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Jigar Shah: On green money and the freedom to invest

Generate Capital’s Jigar Shah. Image: Flickr user Zero Emission Resource.

At Energy-Storage.News, we have seen the industry rise and rise, driven on by specific geographies and higher-value applications. Analysts tracking energy storage, such as Mercom Capital, which issues quarterly reports on mergers and acquisitions and venture capital funding, have found significant sums of capital being put forward for new technologies and latterly for project financing, with increasing frequency.

As solar PV went through the learning curve of its boom years, capital first came mostly from private investors and risk-hungry VCs. Only as the market matured did longer-term, institutional investors start to get involved. While the likes of superstar clean-tech VC investor Nancy Pfund have told us that the energy storage space is getting ripe for big money, with institutional investors eyeing opportunities closely, hands have not yet gone into pockets on a grand scale.

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In late October 2017, Generate Capital, led by an executive team that includes SunEdison founder Jigar Shah, raised about US$200 million in equity investment, with input from the Alaska Permanent Fund Corp (APFC). Both the sum of money and the fact that a large sum of it was sourced from an institutional investment group – APFC is a sovereign fund for the state of Alaska – are notable. Generate prides itself on finding opportunities across the whole spectrum of clean energy.

While best known for his pioneering work in solar finance, Shah and the Generate board appear just as excited these days about the potential for other technologies too, from batteries to anaerobic digestion, fuel cells for forklifts, to low carbon solutions for purifying drinking water.

Speaking to Shah over the phone, it’s obvious that he relishes what he calls the “complete freedom” to invest where Generate thinks it can make the most impact, be it “water, agriculture, waste, battery storage” or other options.

It’s a question of being trusted to take calculated risks, Shah says, of negotiating a frontier that is littered not just with potentially ‘good’ deals and ‘bad’ deals but more commonly also includes “misunder­stood” technologies or business ideas. He explains that, for example, through the recent history of the energy storage industry, the thought of funding the technology had “traditional finance provid­ers very scared, initially”.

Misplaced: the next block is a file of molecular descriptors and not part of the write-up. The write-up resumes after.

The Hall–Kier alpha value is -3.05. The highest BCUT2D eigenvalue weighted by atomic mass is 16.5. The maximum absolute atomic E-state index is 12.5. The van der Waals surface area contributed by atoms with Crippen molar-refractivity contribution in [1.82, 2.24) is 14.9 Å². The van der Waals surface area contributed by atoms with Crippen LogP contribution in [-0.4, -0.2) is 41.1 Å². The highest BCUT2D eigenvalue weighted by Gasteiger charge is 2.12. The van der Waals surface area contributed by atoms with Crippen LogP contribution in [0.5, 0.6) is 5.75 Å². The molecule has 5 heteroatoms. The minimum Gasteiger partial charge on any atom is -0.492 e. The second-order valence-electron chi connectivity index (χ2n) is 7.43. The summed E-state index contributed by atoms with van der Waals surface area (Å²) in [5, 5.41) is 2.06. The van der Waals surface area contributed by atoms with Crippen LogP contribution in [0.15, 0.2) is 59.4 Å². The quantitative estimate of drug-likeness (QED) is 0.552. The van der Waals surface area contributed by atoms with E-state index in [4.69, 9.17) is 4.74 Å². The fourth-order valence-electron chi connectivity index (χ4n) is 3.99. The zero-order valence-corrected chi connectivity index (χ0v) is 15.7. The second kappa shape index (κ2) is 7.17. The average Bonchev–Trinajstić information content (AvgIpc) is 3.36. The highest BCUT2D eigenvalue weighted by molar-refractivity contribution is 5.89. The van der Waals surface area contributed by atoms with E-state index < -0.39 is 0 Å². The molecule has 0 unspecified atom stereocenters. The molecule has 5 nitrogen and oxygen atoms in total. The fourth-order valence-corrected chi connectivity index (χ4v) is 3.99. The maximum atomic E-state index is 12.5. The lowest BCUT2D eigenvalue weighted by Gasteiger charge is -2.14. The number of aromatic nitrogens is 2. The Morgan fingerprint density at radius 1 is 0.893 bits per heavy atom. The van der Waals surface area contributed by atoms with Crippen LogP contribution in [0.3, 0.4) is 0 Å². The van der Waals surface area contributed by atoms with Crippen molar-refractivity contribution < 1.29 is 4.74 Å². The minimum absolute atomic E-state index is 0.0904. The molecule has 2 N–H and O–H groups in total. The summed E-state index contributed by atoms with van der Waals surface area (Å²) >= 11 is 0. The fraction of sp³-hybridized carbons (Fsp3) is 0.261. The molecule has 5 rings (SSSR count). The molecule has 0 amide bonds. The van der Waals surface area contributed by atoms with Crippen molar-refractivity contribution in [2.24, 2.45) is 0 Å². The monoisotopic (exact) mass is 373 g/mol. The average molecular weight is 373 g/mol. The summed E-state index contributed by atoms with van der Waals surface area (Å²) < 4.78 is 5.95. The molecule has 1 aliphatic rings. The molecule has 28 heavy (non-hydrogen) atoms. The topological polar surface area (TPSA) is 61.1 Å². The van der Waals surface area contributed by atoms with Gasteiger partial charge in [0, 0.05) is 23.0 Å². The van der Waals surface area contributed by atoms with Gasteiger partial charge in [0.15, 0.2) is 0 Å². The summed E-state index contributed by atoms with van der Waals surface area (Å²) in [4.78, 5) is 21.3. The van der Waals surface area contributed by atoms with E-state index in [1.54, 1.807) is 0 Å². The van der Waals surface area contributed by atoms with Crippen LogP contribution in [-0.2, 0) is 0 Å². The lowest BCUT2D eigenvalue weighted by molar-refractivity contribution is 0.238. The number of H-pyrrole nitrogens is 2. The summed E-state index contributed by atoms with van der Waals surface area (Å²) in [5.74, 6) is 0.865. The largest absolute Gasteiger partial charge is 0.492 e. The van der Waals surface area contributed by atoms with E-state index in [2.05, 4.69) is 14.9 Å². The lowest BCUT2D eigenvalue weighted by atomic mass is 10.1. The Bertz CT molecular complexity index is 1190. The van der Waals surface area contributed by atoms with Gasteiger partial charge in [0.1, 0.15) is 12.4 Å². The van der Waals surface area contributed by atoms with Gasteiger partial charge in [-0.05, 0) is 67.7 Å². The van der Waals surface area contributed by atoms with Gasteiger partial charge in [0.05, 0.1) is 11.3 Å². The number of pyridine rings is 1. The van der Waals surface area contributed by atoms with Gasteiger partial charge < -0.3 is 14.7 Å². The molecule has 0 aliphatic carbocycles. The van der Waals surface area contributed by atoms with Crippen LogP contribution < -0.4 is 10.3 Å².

Generate, on the other hand, was experienced with renewables and clean tech and convinced of their potential. This has led to the company “providing a lot of capital” to a series of solar-plus-storage and behind-the-meter energy storage projects already.

For Generate Capital, there will always be a “frontier of deals that are misunderstood”, Shah says.

“That problem will never get solved. There will always be someone that has to go first, or second, or third, in helping a technology that has proven itself on a technology basis but has not proven itself on an institutional infrastructure basis.”

Gradually we have seen banks and other financiers starting to become comfortable with solar PV, especially in North America. Yet according to Shah that reluctance still exists when it comes to more advanced technologies and Generate Capital sees itself as a conduit for cashflow into less traditional areas of clean infrastructure invest­ment.

“Generate is really about serving the market, before sort of the commodity capital sources start streaming in,” he explains. “Once you feel you can get 5% money from Deutsche Bank, Generate is no longer as competitive. Right now, there are a lot of applications of storage that continue to be misunderstood by the broader finance community.”

Examples where the funder stepped in where banks feared to tread have included solar-plus-storage projects, behind-the-meter applications, or even energy storage projects in Ontario planned to mitigate the effects of the Canadian region’s Global Adjustment Charge, payable by electricity ratepayers to finance conservation and demand management programmes.

Generate Capital’s areas of interest include retrofiting forklift trucks with hydrogen and fuel cells. Image: Plug Power.


As for the advent of institutional investment in energy storage, there have only been one or two blips on the radar until now. Swiss group SUSI Partners created SUSI Energy Storage Fund, reaching its first closing in April this year at just over US$70 million, with backers including pension funds and insurance companies. While it’s obvious that just as with banks, institutional investors will start to get comfortable with energy storage, Generate’s opportunity to work with the Alaska Permanent Fund’s capital is one of only a handful of other examples.

There has been little pressure on pension funds and others to see energy storage, or even solar-plus-storage as a viable divestment option from fossil fuels. While it might seem also that institutional investors would err on the side of conservatism in deploying their capital, this isn’t necessarily the reason why many haven’t bought into the storage revolution yet.

“[Institutional investors] invest in hedge funds, private equity funds. They invest in a lot of things that you might privately think are risky. The hook at this point is that for many of these companies, or investors, they’re really focused on oil and gas investing. And you know, oil and gas investing has been quite volatile as of late,” Shah says.

Part 2 of this interview, which originally appeared in PV Tech Power, Volume 13, will be published on the site later this week.

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